So lets try test this out on smaller scale. First we will create a database I called my_cs_test
USE master GO CREATE DATABASE [my_cs_test] CONTAINMENT = NONE ON PRIMARY ( NAME = N'my_cs_test', FILENAME = N'C:\Program Files\Microsoft SQL Server\MSSQL12.GENNADYKSQL2K14\MSSQL\DATA\my_cs_test.mdf' , SIZE = 4096KB , FILEGROWTH = 1024KB ) LOG ON ( NAME = N'my_cs_test_log', FILENAME = N'C:\Program Files\Microsoft SQL Server\MSSQL12.GENNADYKSQL2K14\MSSQL\DATA\my_cs_test_log.ldf' , SIZE = 1024KB , FILEGROWTH = 10%) GO
Next lets create a table and load some data into it: Lets create sample table called accounts:
USE my_cs_test GO CREATE TABLE Accounts( accountkey int not null, accountdescription nvarchar (50), accounttype nvarchar(50), AccountCodeAlternatekey int)
Now lets create a a regular clustered index on account key as unique column here.
CREATE CLUSTERED INDEX clx_accounts ON [dbo].[Accounts] ( [accountkey] ASC )WITH (PAD_INDEX = OFF, STATISTICS_NORECOMPUTE = OFF, SORT_IN_TEMPDB = OFF, DROP_EXISTING = OFF, ONLINE = OFF, ALLOW_ROW_LOCKS = ON, ALLOW_PAGE_LOCKS = ON) GO
Now lets load our table with sample data:, I am picking 100,000 rows:
begin tran declare @i int = 0 while (@i < 100000) begin insert into Accounts values (@i, 'description', 'dummy-accounttype', @i*2) set @i = @i + 1 end commit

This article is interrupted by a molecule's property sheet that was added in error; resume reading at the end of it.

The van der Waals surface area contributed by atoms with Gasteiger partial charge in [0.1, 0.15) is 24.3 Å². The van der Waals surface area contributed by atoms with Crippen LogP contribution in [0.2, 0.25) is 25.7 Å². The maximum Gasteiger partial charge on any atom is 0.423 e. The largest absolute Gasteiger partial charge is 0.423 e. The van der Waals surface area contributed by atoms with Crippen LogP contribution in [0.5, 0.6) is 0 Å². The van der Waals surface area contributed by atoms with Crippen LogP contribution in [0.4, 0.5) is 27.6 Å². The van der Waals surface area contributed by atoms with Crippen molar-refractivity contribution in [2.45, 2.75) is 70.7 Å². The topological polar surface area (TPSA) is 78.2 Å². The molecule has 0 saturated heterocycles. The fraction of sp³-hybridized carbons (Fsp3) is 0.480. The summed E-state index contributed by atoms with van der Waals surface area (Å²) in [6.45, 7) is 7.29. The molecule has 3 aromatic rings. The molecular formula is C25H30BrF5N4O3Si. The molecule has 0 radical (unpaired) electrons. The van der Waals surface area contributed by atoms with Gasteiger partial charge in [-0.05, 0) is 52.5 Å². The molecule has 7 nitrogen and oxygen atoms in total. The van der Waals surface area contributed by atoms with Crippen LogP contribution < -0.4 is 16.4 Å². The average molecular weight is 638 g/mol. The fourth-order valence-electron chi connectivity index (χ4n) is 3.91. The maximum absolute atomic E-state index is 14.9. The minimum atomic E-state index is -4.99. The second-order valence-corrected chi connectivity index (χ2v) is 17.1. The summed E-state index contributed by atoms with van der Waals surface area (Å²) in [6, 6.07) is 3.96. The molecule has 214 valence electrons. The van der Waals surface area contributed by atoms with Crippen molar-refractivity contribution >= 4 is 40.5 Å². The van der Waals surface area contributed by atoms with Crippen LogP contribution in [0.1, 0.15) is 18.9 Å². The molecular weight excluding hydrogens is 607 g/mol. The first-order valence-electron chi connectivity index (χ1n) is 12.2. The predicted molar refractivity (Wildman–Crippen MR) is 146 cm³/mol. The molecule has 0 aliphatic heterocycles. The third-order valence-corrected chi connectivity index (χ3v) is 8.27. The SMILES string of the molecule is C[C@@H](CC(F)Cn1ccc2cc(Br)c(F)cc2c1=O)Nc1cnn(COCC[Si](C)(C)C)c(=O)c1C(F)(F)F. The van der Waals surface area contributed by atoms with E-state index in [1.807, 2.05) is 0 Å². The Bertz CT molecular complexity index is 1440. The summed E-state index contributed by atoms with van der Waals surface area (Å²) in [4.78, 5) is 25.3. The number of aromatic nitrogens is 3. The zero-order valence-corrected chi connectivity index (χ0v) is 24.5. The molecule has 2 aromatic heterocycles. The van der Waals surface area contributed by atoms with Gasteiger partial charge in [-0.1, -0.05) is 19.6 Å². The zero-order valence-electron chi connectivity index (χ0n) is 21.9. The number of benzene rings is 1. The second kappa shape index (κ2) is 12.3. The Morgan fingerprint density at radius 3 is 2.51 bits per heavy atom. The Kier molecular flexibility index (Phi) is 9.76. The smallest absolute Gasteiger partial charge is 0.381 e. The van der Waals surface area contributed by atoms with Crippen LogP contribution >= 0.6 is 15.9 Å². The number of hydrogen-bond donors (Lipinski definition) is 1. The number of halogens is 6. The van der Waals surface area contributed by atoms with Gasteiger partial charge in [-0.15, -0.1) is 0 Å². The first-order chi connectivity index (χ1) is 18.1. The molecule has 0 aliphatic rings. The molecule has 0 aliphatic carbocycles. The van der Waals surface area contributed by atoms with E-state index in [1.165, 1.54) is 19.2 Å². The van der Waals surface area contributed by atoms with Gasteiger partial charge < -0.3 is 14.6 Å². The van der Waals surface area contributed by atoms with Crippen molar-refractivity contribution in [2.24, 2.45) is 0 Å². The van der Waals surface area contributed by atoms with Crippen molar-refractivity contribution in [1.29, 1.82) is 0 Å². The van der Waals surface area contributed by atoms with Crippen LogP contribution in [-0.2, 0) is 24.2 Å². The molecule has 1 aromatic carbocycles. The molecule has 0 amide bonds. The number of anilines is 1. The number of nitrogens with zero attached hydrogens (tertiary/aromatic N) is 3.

Lets confirm , yes we have 100,000 rows here –
Now lets do a typical select , we should be performing quite well here with this query as we are seeking right on clustered index, so we will see a clustered index seek returning 68001 rows very fast, check stats below, note elapsed time is only 371 ms and CPU Time 47 ms:
Select [accountdescription], [accounttype] from Accounts where [accountkey] between 5000 and 73000
SQL Server Execution Times: CPU time = 0 ms, elapsed time = 0 ms. SQL Server parse and compile time: CPU time = 0 ms, elapsed time = 0 ms. SQL Server parse and compile time: CPU time = 0 ms, elapsed time = 0 ms. (68001 row(s) affected) Table 'Accounts'. Scan count 1, logical reads 693, physical reads 0, read-ahead reads 0, lob logical reads 0, lob physical reads 0, lob read-ahead reads 0. (1 row(s) affected) SQL Server Execution Times: CPU time = 47 ms, elapsed time = 371 ms. SQL Server parse and compile time: CPU time = 0 ms, elapsed time = 0 ms. SQL Server Execution Times: CPU time = 0 ms, elapsed time = 0 ms.